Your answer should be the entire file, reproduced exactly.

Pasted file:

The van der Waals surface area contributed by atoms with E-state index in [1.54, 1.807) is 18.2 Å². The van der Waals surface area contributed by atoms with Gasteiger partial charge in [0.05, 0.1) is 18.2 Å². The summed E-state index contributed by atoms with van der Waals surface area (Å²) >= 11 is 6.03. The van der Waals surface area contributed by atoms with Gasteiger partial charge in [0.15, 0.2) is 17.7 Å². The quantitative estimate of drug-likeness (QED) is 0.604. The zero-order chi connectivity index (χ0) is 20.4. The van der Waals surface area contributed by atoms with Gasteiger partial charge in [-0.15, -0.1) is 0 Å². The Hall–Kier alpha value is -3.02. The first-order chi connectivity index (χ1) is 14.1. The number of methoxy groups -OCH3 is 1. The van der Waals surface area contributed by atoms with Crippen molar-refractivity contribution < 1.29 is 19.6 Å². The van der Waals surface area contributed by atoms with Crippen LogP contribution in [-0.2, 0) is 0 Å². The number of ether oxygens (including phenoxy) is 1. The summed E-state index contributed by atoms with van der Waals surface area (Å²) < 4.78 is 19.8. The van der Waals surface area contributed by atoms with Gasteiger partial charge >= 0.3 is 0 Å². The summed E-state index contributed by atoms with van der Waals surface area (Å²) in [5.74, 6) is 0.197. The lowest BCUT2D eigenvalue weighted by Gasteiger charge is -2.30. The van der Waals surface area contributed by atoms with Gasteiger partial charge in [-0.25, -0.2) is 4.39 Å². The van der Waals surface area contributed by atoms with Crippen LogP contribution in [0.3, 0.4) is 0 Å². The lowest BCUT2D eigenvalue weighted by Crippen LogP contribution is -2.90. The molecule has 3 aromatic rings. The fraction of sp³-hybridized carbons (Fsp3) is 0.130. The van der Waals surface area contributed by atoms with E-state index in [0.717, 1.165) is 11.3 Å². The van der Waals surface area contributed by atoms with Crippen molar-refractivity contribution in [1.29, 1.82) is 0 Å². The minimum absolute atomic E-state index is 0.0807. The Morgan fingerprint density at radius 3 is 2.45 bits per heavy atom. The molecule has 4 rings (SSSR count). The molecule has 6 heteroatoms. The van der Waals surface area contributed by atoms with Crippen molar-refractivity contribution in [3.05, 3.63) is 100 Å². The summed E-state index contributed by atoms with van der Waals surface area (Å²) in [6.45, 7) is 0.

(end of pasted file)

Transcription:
The van der Waals surface area contributed by atoms with E-state index in [1.54, 1.807) is 18.2 Å². The van der Waals surface area contributed by atoms with Gasteiger partial charge in [0.05, 0.1) is 18.2 Å². The summed E-state index contributed by atoms with van der Waals surface area (Å²) >= 11 is 6.03. The van der Waals surface area contributed by atoms with Gasteiger partial charge in [0.15, 0.2) is 17.7 Å². The quantitative estimate of drug-likeness (QED) is 0.604. The zero-order chi connectivity index (χ0) is 20.4. The van der Waals surface area contributed by atoms with Gasteiger partial charge in [-0.15, -0.1) is 0 Å². The Hall–Kier alpha value is -3.02. The first-order chi connectivity index (χ1) is 14.1. The number of methoxy groups -OCH3 is 1. The van der Waals surface area contributed by atoms with Crippen molar-refractivity contribution < 1.29 is 19.6 Å². The van der Waals surface area contributed by atoms with Crippen LogP contribution in [-0.2, 0) is 0 Å². The number of ether oxygens (including phenoxy) is 1. The summed E-state index contributed by atoms with van der Waals surface area (Å²) < 4.78 is 19.8. The van der Waals surface area contributed by atoms with Gasteiger partial charge >= 0.3 is 0 Å². The summed E-state index contributed by atoms with van der Waals surface area (Å²) in [5.74, 6) is 0.197. The lowest BCUT2D eigenvalue weighted by Gasteiger charge is -2.30. The van der Waals surface area contributed by atoms with Gasteiger partial charge in [-0.25, -0.2) is 4.39 Å². The van der Waals surface area contributed by atoms with Crippen LogP contribution in [0.3, 0.4) is 0 Å². The lowest BCUT2D eigenvalue weighted by Crippen LogP contribution is -2.90. The molecule has 3 aromatic rings. The fraction of sp³-hybridized carbons (Fsp3) is 0.130. The van der Waals surface area contributed by atoms with E-state index in [0.717, 1.165) is 11.3 Å². The van der Waals surface area contributed by atoms with Crippen molar-refractivity contribution in [1.29, 1.82) is 0 Å². The minimum absolute atomic E-state index is 0.0807. The Morgan fingerprint density at radius 3 is 2.45 bits per heavy atom. The molecule has 4 rings (SSSR count). The molecule has 6 heteroatoms. The van der Waals surface area contributed by atoms with Crippen molar-refractivity contribution in [3.05, 3.63) is 100 Å². The summed E-state index contributed by atoms with van der Waals surface area (Å²) in [6.45, 7) is 0.